Authors' Reply

  • Published: June 28, 2005
  • DOI: 10.1371/journal.pmed.0020186

In response to our commentary [1] on their paper, “Designing Equitable Antiretroviral Allocation Strategies in Resource-Constrained Countries” [2], Wilson and Blower assert that we misunderstood both their analysis and the importance of their results [3]. Rather than “setting the record straight,” what may be needed is more effort to bridge the differences in disciplinary approach that create a greater appearance of disagreement than is actually the case.

On a factual level, we believe Wilson and Blower's results were appropriately described for the purposes of our commentary. As their letter points out, they applied the operations research methods to model the allocation of antiretrovirals (ARVs) among 17 health-care centers in KwaZulu–Natal, based on a hypothetical distribution of HIV/AIDS among the communities in that province. Their article characterizes this as “an elegant and simple theoretical framework,” but they object to our concluding that it could “inform policy-makers' decisions regarding the location of HIV services,” since they took the treatment sites as given. Yet their article compared the alternatives of using all 54 centers in the province, at one extreme, and of using only a single treatment site (in Durban), at the other extreme; in each case, the possibility of allocating to a larger number of centers is equivalent to the creation of additional centers closer to remote groups of patients.

Wilson and Blower write that geographic accessibility is improved if the number of health-care facilities is increased, and they calculated that it would be optimal if all 54 facilities in the province of KwaZulu–Natal distributed the medicines, instead of just 17. We took this result to confirm the need to reach out and build capacity. We are sorry if we were mistaken in assuming that Wilson and Blower would want to see their stated objective of ensuring fair distribution applied in the real-world context of many poor countries with a high HIV burden and where fairness in ARV care cannot be achieved solely by allocating resources among the existing sites.

A wider gap in perception can be seen in Wilson and Blower's repeated conflation of “optimal,” “equal,” and “equitable,” combined with their suggestion that decision makers who fail to apply their model must be following an “ad hoc approach.” The central point of our commentary was that various ethical theories reach very different conclusions about what result would be optimal, and that even among those aiming to achieve the greatest equity (rather than some other optimum), many would not take equality as the measure of equity. Wilson and Blower themselves recognize that apparent equality of access (in terms of distance to treatment) needs further study to determine whether patients can in fact access treatment. We need to know whether some distances are simply too far for patients to travel for chronic care, and when distances of equal length affect access very differently because of the characteristics of particular patient populations, transportation systems, and so forth.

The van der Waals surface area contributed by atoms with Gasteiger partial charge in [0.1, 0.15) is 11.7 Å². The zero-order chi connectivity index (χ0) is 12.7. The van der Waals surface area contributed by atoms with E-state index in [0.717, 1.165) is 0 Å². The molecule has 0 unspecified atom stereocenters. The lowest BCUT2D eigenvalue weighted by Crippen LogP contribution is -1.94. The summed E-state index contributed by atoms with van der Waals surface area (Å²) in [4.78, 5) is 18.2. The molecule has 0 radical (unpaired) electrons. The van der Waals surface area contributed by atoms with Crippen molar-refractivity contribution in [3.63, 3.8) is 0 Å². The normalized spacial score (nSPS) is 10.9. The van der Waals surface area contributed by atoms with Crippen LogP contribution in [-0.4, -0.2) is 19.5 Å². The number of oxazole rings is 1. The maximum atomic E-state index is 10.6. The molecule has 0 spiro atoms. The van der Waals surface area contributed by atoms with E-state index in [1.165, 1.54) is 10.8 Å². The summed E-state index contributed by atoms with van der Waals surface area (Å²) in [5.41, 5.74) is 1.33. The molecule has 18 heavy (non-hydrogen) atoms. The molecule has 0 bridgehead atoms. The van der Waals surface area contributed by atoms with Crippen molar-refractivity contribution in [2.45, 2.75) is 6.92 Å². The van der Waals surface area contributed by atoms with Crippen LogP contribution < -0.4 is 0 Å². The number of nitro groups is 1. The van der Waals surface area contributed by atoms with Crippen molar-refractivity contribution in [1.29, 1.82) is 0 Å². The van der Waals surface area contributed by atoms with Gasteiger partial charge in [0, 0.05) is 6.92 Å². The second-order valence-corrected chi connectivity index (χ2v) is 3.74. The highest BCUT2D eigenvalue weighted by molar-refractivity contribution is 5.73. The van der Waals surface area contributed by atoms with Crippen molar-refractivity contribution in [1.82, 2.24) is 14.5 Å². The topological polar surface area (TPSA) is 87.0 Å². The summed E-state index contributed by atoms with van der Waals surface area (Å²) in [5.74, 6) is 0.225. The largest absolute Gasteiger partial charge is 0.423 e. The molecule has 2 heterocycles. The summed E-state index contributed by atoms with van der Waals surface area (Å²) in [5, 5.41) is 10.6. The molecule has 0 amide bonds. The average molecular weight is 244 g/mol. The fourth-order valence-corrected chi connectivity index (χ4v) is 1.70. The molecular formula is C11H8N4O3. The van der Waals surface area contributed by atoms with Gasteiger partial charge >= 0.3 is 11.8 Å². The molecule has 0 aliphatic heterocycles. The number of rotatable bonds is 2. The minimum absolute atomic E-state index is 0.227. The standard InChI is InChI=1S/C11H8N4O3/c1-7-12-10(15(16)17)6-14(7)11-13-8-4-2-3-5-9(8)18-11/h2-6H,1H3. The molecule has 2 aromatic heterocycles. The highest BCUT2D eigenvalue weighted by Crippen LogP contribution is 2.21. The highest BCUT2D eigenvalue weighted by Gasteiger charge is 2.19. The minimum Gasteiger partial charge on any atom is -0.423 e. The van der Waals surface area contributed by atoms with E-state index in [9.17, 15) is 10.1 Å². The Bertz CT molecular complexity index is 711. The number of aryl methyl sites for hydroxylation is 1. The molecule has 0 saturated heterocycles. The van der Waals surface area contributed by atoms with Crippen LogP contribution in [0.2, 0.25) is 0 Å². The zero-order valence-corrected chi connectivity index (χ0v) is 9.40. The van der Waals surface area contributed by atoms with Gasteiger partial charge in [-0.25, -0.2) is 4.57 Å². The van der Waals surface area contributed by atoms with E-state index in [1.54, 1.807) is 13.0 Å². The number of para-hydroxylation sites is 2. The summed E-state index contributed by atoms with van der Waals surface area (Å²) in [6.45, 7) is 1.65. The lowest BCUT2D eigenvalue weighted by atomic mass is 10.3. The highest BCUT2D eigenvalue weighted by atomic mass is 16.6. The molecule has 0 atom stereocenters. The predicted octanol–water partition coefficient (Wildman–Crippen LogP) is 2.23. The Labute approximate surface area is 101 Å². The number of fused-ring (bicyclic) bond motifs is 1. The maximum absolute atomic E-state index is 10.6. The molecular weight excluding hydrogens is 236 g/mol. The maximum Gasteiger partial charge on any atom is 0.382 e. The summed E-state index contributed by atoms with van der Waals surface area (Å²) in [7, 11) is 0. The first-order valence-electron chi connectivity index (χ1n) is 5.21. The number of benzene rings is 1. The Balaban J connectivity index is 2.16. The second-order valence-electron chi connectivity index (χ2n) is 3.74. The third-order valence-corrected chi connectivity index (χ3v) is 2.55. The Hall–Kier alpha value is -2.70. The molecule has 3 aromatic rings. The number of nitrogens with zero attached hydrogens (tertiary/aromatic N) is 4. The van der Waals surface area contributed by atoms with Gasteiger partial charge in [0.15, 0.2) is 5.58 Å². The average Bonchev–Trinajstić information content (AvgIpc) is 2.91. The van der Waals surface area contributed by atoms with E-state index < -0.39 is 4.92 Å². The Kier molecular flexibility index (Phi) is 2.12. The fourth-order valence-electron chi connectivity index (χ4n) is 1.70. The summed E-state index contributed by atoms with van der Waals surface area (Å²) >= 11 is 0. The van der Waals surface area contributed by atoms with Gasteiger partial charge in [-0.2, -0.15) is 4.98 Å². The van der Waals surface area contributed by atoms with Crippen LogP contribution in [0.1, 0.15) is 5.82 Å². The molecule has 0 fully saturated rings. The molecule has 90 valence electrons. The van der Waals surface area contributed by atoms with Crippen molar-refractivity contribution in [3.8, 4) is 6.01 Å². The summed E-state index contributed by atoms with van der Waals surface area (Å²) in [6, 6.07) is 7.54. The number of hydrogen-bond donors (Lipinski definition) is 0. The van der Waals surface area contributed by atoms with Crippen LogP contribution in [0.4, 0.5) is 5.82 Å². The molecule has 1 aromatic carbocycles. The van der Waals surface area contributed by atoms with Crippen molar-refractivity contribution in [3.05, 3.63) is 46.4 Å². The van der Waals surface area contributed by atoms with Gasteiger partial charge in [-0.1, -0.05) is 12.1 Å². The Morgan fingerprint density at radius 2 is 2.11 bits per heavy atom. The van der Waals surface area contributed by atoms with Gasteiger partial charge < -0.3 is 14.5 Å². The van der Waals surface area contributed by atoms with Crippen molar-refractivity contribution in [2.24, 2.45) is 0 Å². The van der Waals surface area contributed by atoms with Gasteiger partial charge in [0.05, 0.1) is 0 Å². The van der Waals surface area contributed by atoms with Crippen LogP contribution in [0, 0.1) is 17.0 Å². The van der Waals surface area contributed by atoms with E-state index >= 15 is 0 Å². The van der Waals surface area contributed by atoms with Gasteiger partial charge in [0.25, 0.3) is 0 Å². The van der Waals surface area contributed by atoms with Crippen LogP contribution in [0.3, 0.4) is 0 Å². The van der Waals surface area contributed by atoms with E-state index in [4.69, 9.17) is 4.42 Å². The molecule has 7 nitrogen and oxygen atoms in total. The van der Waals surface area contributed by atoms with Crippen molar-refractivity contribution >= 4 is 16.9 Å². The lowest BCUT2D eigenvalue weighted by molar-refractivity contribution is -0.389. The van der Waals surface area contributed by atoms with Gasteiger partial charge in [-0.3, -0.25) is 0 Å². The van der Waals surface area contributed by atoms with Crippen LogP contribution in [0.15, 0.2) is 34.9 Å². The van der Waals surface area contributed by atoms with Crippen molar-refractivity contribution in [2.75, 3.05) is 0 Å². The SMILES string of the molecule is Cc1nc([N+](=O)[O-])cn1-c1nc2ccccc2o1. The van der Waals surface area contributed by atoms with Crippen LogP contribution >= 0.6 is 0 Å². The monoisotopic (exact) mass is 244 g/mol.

Wilson and Blower seem unwilling to accept the notion that, in the furtherance of a rational strategy to achieve equity, some health authorities might decide, for example, to allocate a disproportionate share of ARVs to traditionally disadvantaged populations. Wilson and Blower's model could still be useful in allocating resources among the centers chosen (or established) to reach the target population, but the calculation would have to take account of more information about the centers and the population, lest assumptions about catchment areas produce a formal equality that does not translate into actual equality in access, much less into equitable access in light of all relevant factors.

Plainly, we share Wilson and Blower's aim of optimizing countries' responses to the tragedy of treatable, but untreated, HIV/AIDS. Any tools that are useful to that end are welcome. But besides using models to distribute ARVs in a way that optimizes spatial equality, governments that want to achieve equity will need also to overcome nongeographic barriers to accessing treatment. These include ignorance, stigma, discrimination, and outright criminalization of vulnerable groups, as well as fees at point of service that are prohibitive for the poor. All of these are given attention within the context of the “3 by 5” program of the World Health Organization and the United Nations Joint Programme on HIV/AIDS, including in the guidance document on equitable access to ARV treatment cited in our commentary [4].


  1. 1. Capron AM, Reis A (2005) Designing an equitable strategy for allocating antiretroviral treatments. PLoS Med 2: e69. doi: 10.1371/journal.pmed.0020069.
  2. 2. Wilson DP, Blower SM (2005) Designing equitable antiretroviral allocation strategies in resource-constrained countries. PLoS Med 2: e50. doi: 10.1371/journal.pmed.0020050.
  3. 3. Wilson DP, Blower S (2005) Allocating antiretrovirals in South Africa: Using modeling to determine treatment equity. PLoS Med 2: e155. doi: 10.1371/journal.pmed.0020155.
  4. 4. World Health Organization/UNAIDS (2004) Guidance on ethics and equitable access to HIV treatment and care. Geneva: WHO/UNAIDS. Available at​ty_HIV_e.pdf. Accessed 12 May 2005.